Mayor Vincent C. Gray on Wednesday declared his commitment to reimbursing city workers who took four unpaid furlough days last year, a plan that has been complicated by slippery dollar amounts and diverging priorities among city lawmakers.
Mr. Gray said it was important to make city workers whole, conjuring the “excruciatingly painful” discussions during his time as council chairman that resulted in the decision to withhold city workers’ pay on four holidays in 2011. A significant windfall of city revenues at the end of the year, however, called the maneuver into question.
Mr. Gray said the city relied on fiscal information it had at the time, but workers constantly remind him of the seemingly unnecessary burden.
Several D.C. Council members spoke in support of the reimbursement from the dais during a council session on Tuesday. One legislator, Jack Evans, flat-out said at a council breakfast that he promised labor unions he would support the repayment.
Mr. Gray’s spokesman said the mayor is guided solely by principle and not outside influences, such as the politics of pleasing unions that supported his candidacy.
“The mayor made it clear this morning that he’s doing this because he feels it’s the right [thing] to do, especially given the surplus, not because of the unions or any other reason,” the spokesman, Pedro Ribeiro, said.
But Mr. Evans, Ward 2 Democrat, said Tuesday he may have to rethink his commitment to the labor unions if the price tag is too high.
Initial calculations required about $19 million in local dollars, but the actual reimbursement could cost up to $25 million when accounting for payments from the federal government to certain employees. City officials said they likely will have to cover the federal portion with local dollars if they decide to repay the workers.
The total amount could come back down when the city subtracts the number of city workers who took furloughs but have left the government workforce. D.C. officials said they will only reimburse employees who are still on the city’s payroll.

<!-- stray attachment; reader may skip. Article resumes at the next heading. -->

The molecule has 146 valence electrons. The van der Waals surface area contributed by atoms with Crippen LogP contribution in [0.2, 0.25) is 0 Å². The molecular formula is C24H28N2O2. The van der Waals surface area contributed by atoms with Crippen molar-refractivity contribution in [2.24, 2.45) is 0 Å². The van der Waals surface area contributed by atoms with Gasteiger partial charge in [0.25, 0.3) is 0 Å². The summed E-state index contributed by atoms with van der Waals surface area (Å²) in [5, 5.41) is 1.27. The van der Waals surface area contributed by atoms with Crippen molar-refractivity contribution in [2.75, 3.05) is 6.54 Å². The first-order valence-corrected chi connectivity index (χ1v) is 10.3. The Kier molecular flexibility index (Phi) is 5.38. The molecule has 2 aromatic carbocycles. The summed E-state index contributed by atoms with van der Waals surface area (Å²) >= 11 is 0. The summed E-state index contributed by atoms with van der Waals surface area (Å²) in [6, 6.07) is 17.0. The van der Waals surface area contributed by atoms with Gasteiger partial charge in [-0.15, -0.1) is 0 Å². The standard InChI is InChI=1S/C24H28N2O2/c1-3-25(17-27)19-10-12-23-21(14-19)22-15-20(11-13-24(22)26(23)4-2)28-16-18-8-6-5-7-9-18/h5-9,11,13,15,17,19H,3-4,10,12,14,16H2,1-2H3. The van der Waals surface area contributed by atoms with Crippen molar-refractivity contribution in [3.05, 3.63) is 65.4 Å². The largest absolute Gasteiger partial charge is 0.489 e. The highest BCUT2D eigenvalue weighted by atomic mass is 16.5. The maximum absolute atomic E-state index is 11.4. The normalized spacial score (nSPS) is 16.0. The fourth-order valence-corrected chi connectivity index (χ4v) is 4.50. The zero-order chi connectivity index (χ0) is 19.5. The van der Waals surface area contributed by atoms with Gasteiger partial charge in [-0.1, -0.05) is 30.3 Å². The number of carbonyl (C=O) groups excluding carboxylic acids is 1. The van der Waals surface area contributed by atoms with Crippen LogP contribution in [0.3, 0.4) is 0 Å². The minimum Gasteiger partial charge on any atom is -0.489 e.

Council Chairman Kwame R. Brown on Tuesday guided the council’s approval of $8 million in funding to the Unemployment Compensation Fund and $7 million to D.C. Public Charter Schools, while ignoring the rest of the priorities in Mr. Gray’s supplemental budget, including the furlough payment. Mr. Brown said it would have been irresponsible to approve the reimbursement without knowing the actual cost.
But it is the council’s responsibility “to come to us with a number that says, ‘This is what we want to pay,’ ” said David Umansky, a spokesman for D.C. Chief Financial Officer Natwar M. Gandhi, on Wednesday. “They’ve got to make some policy decisions.
Those decisions will be colored by various lawmakers’ priorities.
Council member Michael A. Brown, at-large independent, has expressed interest in reimbursing city workers for two of the furlough days and placing the balance of funds into the Housing Production Trust Fund. If possible, he would like to give city workers two personal days to use as they wish, for a total of four compensated days, even if only half of it is upfront in cash, according to his spokesman.
Council member Jim Graham, Ward 1 Democrat, has pushed for an injection of funds into the Temporary Assistance for Needy Families (TANF) program.
And Mr. Brown, the chairman, said Wednesday he would entertain a plan that reimburses two days and addresses affordable housing, TANF and tax relief for city residents.
Discussion on Tuesday also brought up the philosophical question of whether city workers should be paid, while private sector residents hit hard by the recession do not see direct benefits.
David A. Catania, at-large independent, has voiced his objection to reimbursing city workers. He has said there are wiser, forward-looking uses for the money, such as restoring a $23 million cut in the mayor’s fiscal 2013 budget plan to hospital care for members of the D.C. Healthcare Alliance public health insurance program.
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